The Echinoderms: 6 Things You Should Know

The echinoderms are a curious group of marine creatures. With their rough, brightly colored skin, their unusual appearance and physiology, they have long been a source of fascination for the scientific community.
The Echinoderms: 6 Things You Should Know
Luz Eduviges Thomas-Romero

Written and verified by biochemistry Luz Eduviges Thomas-Romero.

Last update: 21 December, 2022

The echinoderms are a group of marine invertebrates. This group includes some of the most iconic marine animals in the world, from sea urchins and starfish, to sea lilies.

The name echinoderm literally means “spiny skin”. Although not all members of this group actually have spines, it’s true that the majority do have very rough skin. Some species also have toxic spines, which they can use as a defense mechanism against predators.

There is a common misconception that echinoderms have an exoskeleton. However, the structure that we see, and that provides the animal with both protection and rigidity, isn’t actually external. In fact, it’s made up of plates of calcium carbonate – with or without spines – which are covered by a thin layer of skin. Because the plates located beneath the skin, it is classified as having an endoskeleton.

The epidermis contains pigment cells that give echinoderms their characteristically bright color.

These invertebrates have many distinctive characteristics. In this article, we’ll tell you six fascinating facts about the echinoderms.

1. Radial symmetry – a unique echinoderm trait

Pentaradial symmetry is when the body is made up of five identical sections, each with an identical set of internal organs, that radiate from a single central point. This trait can only be observed in adult echinoderms.

Although in some species, external pentamerous symmetry has been lost, the symmetrical distribution of their internal organs remains the same.

A starfish in the sea.

2. Echinoderms can regenerate parts of their body

These creatures have the remarkable ability to regenerate parts of their body, including both internal organs, and external limbs. If they lose one of their limbs in an attack, many echinoderms can gradually regenerate the missing limb once the wound has healed.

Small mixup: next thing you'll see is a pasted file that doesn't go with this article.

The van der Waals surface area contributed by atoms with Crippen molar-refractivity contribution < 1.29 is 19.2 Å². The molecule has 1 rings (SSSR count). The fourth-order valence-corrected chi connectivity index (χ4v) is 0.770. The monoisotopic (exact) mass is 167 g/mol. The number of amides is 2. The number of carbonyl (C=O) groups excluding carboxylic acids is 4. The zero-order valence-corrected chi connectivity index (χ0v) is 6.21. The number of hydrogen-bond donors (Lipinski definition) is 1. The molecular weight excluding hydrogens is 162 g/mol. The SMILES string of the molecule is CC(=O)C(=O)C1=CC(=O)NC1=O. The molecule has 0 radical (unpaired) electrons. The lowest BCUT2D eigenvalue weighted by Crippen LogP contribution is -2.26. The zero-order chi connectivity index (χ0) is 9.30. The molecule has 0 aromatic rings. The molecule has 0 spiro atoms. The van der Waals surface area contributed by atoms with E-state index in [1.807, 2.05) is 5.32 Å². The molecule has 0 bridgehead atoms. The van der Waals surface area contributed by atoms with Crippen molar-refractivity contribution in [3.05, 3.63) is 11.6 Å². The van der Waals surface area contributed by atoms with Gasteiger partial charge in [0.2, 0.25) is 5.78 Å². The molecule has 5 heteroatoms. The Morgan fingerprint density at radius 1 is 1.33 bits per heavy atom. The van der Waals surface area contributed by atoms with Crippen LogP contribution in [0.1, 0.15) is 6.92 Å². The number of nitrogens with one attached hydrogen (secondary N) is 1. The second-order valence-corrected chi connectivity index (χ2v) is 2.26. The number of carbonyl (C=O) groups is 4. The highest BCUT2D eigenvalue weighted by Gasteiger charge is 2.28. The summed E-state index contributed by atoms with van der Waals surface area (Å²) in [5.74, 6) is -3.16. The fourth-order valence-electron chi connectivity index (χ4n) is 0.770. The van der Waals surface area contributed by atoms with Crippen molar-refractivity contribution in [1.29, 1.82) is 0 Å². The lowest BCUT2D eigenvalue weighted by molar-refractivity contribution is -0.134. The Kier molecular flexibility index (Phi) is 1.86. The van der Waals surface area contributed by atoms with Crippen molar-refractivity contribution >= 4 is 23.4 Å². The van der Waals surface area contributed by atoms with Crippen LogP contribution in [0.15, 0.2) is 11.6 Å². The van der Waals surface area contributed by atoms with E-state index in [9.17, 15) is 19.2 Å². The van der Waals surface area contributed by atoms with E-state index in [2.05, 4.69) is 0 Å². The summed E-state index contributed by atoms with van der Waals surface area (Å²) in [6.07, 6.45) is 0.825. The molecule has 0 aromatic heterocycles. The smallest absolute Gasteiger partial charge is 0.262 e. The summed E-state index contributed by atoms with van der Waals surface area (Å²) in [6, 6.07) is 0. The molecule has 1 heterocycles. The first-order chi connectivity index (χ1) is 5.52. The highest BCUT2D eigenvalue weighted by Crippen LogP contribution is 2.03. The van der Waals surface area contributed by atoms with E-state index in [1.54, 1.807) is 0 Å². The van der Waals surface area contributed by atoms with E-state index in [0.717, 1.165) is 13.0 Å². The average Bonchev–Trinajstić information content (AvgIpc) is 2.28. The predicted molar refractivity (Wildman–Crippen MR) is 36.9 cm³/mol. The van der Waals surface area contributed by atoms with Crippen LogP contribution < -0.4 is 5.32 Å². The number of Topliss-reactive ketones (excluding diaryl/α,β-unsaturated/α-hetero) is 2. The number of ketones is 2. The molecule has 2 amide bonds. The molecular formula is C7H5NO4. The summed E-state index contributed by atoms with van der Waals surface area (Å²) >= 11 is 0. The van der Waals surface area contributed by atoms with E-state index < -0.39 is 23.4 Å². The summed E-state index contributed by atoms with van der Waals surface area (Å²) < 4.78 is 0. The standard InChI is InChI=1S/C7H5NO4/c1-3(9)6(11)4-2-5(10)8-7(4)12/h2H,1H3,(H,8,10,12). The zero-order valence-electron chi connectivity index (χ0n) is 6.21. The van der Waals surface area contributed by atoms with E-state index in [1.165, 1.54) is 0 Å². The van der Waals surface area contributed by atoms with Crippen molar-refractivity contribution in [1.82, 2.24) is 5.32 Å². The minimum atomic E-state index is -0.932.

Some species can even use regeneration to reproduce. The animal deliberately splits itself in two. Each half then regenerates any missing limbs to form a completely new organism.

3. Echinoderms don’t have blood

Echinoderms don’t have blood or a heart. Instead, they have a mechanism which is unique to these unusual creatures: a water vascular system that carries oxygen to their vital organs. This hydraulic system is also known as the ambulacral or the aquiferous system.

This system is made up of canals which transport seawater around the body. These canals are found in the echinoderm’s feet, and are known as tube feet. They often have small suckers on the end.

These feet have a wide range of uses, including gas exchange, feeding, movement and detection of external stimuli. This system typically opens to the exterior through an opening known as the madreporite, which is connected to the mouth.

4. They breathe through their feet

In general, echinoderms breathe by drawing seawater in through their tube feet. These tubes transport oxygenated water around the rest of the body. The dermal bronchae in their skin also allow gas exchange with their environment.

5. Some echinoderms eat by extending their stomachs out through their mouths

Diet can vary greatly from species to species. Generally speaking, echinoderms have a mouth, esophagus, stomach and intestine, and they may or may not have an anus. Curiously, echinoderms such as starfish digest their prey by extending their stomachs out through their mouths.

A group of starfish on the seabed.

Many echinoderms, including starfish, prefer to live on a diet of shellfish. They use their ambulacral feet to grab hold of, and prise open, the shells. Then, they extend their stomach toward the open shell, secrete digestive juices to dissolve the contents, and then draw back their stomach, along with its liquefied meal.

6. They don’t have eyes

One of the most interesting things about echinoderms is they don’t have eyes or a brain, just a rudimentary nervous system. However, many starfish have light-sensitive organs on their arms. These simple organs, known as eyespots, don’t receive detailed images, but they can perceive different levels of light. Experts believe that they allow starfish to orientate themselves and direct themselves to where they want to go.

So, as you can see, echinoderms are truly fascinating creatures. However, they are also important for maintaining the planet’s ecological and geological balance. As a result, many conservation groups are working to preserve the echinoderms’ natural biodiversity.

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